Taking the Fear Out of Wine Tasting!

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TAKING THE FEAR OUT OF WINE TASTING
By Hilarie Larson

Wine tasting is popular! According to a 2017 WBM/SVB Tasting Room Survey Report, in North America alone, wineries report an average of 1116 visitors per month who come to sip, learn and enjoy a leisurely day amongst the vines. Some offer restaurants, guided tours or even swimming pools while many are tiny, boutique establishments with one on one service.  There really is a winery experience for everyone.

Yet, many are hesitant to make a tasting room experience an element of their vacation.  Could it be a fear of feeling out of place, not knowing what to do, or understanding how it all works? Contrary to what you might think, not all who ‘belly up to the bar’ are wine connoisseurs. Wineries are eager to welcome casual sippers and those interested in learning about wine.

  • Every country tells a story when you taste the Wines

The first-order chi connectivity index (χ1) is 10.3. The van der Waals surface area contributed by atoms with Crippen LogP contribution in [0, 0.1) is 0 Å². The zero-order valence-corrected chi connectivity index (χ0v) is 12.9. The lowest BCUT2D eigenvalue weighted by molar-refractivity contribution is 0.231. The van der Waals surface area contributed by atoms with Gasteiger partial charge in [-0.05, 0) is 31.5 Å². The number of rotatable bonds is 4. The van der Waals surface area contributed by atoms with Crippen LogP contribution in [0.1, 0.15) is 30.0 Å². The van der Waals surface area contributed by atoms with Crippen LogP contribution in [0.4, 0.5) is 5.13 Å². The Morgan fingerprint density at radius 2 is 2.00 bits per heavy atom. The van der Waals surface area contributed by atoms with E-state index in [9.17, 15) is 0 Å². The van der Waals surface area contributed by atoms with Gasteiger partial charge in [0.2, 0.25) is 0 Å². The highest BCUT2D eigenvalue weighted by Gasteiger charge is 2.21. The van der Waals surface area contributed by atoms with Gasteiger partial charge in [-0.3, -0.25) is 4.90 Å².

Every country tells a story when you taste the Wines

First things first: what exactly is ‘wine tasting’?

 

I prefer to think of the process as ‘wine sensing. It’s quite straightforward and anyone can master the ‘Five ‘S’s of Wine Tasting’ in a few minutes. Really!

 

Sight:  When your sample is poured (usually about one ounce), pick up your glass by the stem and let the light shine through. Use your sense of sight to notice the color and clarity of the wine.  Is it clear or cloudy? A ‘good wine’ will be appealing and free of ‘floculants’ – a fancy word for anything floating around that shouldn’t be there!

 

Swirl: You may have seen people doing this at parties or restaurants and thought the action a bit pretentious, but it’s a necessary and useful action. Wine contains a multitude of different scent molecules or ‘esters’. Swirling causes these compounds to release their unique aromas. Volatile alcohol rises from the glass, carrying these delicious scents out of the glass to your waiting nose.